I Miss Football

David GellerAnalyst IMarch 18, 2009

It’s a tough time of year right now. After an exhausting season 2008 season (I know, either sitting on the couch or taking the 40-minute drive up to the Meadowlands is some tough work), I find myself ready and in tip-top shape to scream until my head blows off, turn the tough losses into moral victories, and find myself with no fingernails by the month of January.


Except it’s March. Mid-March.




March Madness? Love it. The excitement of successfully picking an underdog team can only be matched by the bewilderment I go through when I hear the starting five for the Siena Saints.


Except that adrenaline rush can only take me so far.


Last year, I had the Davidson Wildcats in the Elite Eight (am I patting myself on the back too loudly? Sorry!), and the feeling of being the prophet was enriching.


But it certainly was not the same as a New York Giants' Sunday night victory on the road against Philadelphia.


Baseball is coming right around the corner. After witnessing another collapse, it’s going to be exciting to watch this revamped Mets ballclub attempt to redeem themselves in their brand spankin’ new ballpark.


But let’s face it. Baseball is an intense sport, but in perspective, nothing in the first three, four, hell even five months matters. It comes down to that last month. Can the bullpen come through? Are the bats stepping up in the clutch?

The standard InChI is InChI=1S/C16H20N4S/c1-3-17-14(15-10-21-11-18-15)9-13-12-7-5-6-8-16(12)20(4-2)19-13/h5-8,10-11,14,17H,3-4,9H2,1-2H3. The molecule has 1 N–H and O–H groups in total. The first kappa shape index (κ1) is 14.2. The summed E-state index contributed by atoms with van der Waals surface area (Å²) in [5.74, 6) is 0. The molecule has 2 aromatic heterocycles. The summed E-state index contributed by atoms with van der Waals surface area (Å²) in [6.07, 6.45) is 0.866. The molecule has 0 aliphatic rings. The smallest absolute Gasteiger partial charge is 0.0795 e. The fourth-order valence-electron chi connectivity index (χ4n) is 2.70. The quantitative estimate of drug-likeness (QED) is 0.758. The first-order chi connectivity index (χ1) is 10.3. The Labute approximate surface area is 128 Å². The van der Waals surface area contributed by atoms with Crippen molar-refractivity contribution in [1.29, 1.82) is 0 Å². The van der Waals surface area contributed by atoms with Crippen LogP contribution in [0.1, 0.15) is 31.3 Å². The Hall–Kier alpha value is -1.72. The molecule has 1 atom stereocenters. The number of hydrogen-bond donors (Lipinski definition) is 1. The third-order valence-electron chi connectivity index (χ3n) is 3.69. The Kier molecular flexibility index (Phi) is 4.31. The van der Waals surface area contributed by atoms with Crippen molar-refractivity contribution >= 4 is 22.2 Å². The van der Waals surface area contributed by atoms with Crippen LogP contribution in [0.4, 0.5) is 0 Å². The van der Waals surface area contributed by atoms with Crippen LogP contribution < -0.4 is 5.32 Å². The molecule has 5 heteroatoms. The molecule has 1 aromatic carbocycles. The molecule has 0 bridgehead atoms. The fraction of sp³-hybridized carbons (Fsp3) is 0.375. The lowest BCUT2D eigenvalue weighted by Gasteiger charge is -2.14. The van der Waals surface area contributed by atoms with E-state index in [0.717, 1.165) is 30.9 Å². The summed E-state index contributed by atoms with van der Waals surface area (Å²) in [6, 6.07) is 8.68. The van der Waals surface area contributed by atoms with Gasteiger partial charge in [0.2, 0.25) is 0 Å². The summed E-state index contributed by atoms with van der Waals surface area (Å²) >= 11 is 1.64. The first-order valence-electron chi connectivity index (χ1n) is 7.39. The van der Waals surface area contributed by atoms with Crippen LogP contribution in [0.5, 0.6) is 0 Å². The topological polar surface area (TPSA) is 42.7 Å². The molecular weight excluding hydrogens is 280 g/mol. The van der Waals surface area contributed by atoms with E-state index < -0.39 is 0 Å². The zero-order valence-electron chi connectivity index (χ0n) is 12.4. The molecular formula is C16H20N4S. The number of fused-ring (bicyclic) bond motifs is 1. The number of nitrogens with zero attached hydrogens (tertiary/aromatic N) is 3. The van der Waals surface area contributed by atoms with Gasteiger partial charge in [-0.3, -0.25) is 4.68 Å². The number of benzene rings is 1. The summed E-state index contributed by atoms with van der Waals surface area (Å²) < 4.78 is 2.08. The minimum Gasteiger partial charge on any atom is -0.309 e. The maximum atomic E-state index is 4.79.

If the answers are "no" to both questions, then you’ll most likely find yourself watching your rival’s squad blast through the playoffs and take home the championship. I’ve been there. I know what it’s like.


Even if the division is lost by a game or two, it never really comes down to that game in mid-May in which the team ace suddenly gets bombed for six runs after being given a 5-1 lead.


In football, it’s different. If my team misses the playoffs by a game, the first thing I will look back to is the early October face-off that my team was winning handily by, but failed to put the other average squad away early—thereby losing in the last few minutes.


I’ll carry that game into the off-season, knowing if we won that, we’d probably be playing in January.


This life or death sensation before each game for sixteen Sundays is what makes football the sport of the U.S.


Sure, the first week of free agency was exciting. This Jay Cutler-Denver Broncos soap opera looks to be really intriguing, too. And the draft is only a month away.


But in reality, nothing matches the taste of football Sunday.


Nervously waking up and going downstairs to watch Sunday NFL Countdown, and refreshing the computer every so often to see if the inactives were posted yet.


A little over six weeks ago, Santonio Holmes caught the game-winning touchdown in a contest that rivaled (but didn’t match) the Super Bowl XLII upset for the ages. Since then, day-by-day, I’ve been saddened to wake up on Sundays, knowing that the only things waiting for me downstairs were an Xbox 360, some junk food, and piles of homework.


No shots of players walking into the stadium in casual attire or animated analysis from the group of analysts from ESPN, FOX, and CBS. No anticipation. No emotion.


Boy, I miss football.